What a thoughtful and honest piece, Adam. I didn't realise it was the anniversary today. I agree with everything you wrote. The same may well also apply to Kurt Cobain of course - the myth, the legend, whatever you want to call it, is nothing more than a marketing ploy to flog us countless reissues and merch.

Both Ian and Kurt were undoubtedly very talented but very troubled people. What happened to them was tragic, but like so many others like them, the people who are left behind will always suffer, always wonder if they could have done something, always carry the guilt with them.

Suicide is an intensely personal thing, only committed as a final act of desperation. No one fully understands it. Whilst we must never denounce those who do it as being selfish or cowardly, we must also never mythologise it as an act of heroism. Ian Curtis was special, there's no doubt about it, but he had three band mates who went on to huge success without him. He was one man. His death did little but cause grief, sorrow and guilt. And make some people an awful lot of money.

drew said...

Excellent SA.

londonlee said...

I didn’t know he had a wife and kid until I read it in the NME the week after he died. I was shocked and as you say took the gloss off the romantic view of his suicide

Anonymous said...

The consumption machine commodifies everything in the end, but can you commodify an idea, a feeling like a religion? I've seen it grow and rise like a tide in the populace over the years. Perhaps in the future, like the oven gloves, there will be Joy Division priests, Joy Division police, Joy Division holidays and even a Joy Division Pope.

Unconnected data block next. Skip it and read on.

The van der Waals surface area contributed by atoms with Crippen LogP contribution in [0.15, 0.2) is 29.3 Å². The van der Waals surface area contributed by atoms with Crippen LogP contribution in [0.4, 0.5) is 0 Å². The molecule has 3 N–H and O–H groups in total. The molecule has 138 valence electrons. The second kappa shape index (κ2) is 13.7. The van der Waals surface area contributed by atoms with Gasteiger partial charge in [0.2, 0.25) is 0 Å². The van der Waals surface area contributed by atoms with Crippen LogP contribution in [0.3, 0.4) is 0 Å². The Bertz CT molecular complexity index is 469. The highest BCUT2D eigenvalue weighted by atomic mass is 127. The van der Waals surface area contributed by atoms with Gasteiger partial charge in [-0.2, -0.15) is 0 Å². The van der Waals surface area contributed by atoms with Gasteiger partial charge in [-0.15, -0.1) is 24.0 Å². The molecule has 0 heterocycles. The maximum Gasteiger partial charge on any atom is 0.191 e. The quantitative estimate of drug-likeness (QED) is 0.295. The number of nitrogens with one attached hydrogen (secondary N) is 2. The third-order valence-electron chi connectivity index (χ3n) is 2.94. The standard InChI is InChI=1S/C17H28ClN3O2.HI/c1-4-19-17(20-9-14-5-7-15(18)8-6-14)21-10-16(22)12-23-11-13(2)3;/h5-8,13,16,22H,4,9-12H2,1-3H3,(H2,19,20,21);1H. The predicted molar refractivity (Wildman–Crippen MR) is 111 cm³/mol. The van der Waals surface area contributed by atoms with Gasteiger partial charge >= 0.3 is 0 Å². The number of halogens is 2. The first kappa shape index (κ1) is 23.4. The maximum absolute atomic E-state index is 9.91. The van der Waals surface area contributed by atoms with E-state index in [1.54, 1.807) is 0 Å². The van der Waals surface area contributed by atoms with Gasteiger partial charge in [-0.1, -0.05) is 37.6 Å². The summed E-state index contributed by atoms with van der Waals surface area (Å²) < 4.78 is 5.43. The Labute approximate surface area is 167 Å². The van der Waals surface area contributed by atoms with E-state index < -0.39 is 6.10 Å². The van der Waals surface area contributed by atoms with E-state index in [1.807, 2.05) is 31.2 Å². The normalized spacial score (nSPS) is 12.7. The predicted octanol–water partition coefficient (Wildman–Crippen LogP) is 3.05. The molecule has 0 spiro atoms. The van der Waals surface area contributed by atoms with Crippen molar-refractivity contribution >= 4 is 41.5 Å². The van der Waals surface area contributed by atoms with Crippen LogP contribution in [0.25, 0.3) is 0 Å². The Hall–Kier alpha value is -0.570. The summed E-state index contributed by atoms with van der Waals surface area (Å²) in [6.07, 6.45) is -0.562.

Nick L said...

Beautifully written piece Adam.
I was only 12 when Ian Curtis died, and had only really just got into Joy Division. It was a real shock at the time, not just his death but some of the stuff written about it afterwards. As someone who was only just that year getting into the NME, to read the thoughts of people like Paul Morley and Dave McCulloch were a real glimpse into another world, a world of which I had yet to acquire any knowledge. I hadn't known anyone who'd died by that stage, and suicide seemed like something unspoken about at that time. Thank goodness things are more open today. The book by Deborah Curtis "Touching From A Distance" puts over the more human, day to day side, and thank goodness someone did. You get the strong impression he was definitely no martyr or cult leader, even in waiting, he was a bloke with imperfections, a husband and a Dad.

Anonymous said...

As always, Adam, thoughtful stuff.

Had forgotten the anniversary until I heard Peter Hook on Radcliffe & Maconie yesterday.


Brian said...

This was so well done, Adam. Thank you.

JC said...

As others have said, a lovely, thoughtful and erudite piece.

The suicide was horrendous and shocking. As a fan of the band, the ‘tortured soul’ side of things was totally unknown.

I cried loudly at the end of ‘Control’, which I saw at a 10am showing during the Toronto Film Festival and thus made for a long and difficult day. It was actually the scream from Samantha Morton as Debbie that got me....that’s when it really hit home who his death hurt the most.

Echorich said...

Very well said SA. For 4 decades, I've tried to stay away from the questions and the what if's. It's always seemed to me to speculate and impose my views was really not something that would bear any fruit. As a fan it was a loss and I certainly have empathy for all those affected. Ian Curtis' death certainly heightened the awareness of his art, the band's art and kept an ever lit spotlight on them that has shone strong and dimmed and shown strong again over the years. We have record of his genius, we are privy to some of the world he inhabited and we are thankful for time he had on this mortal coil.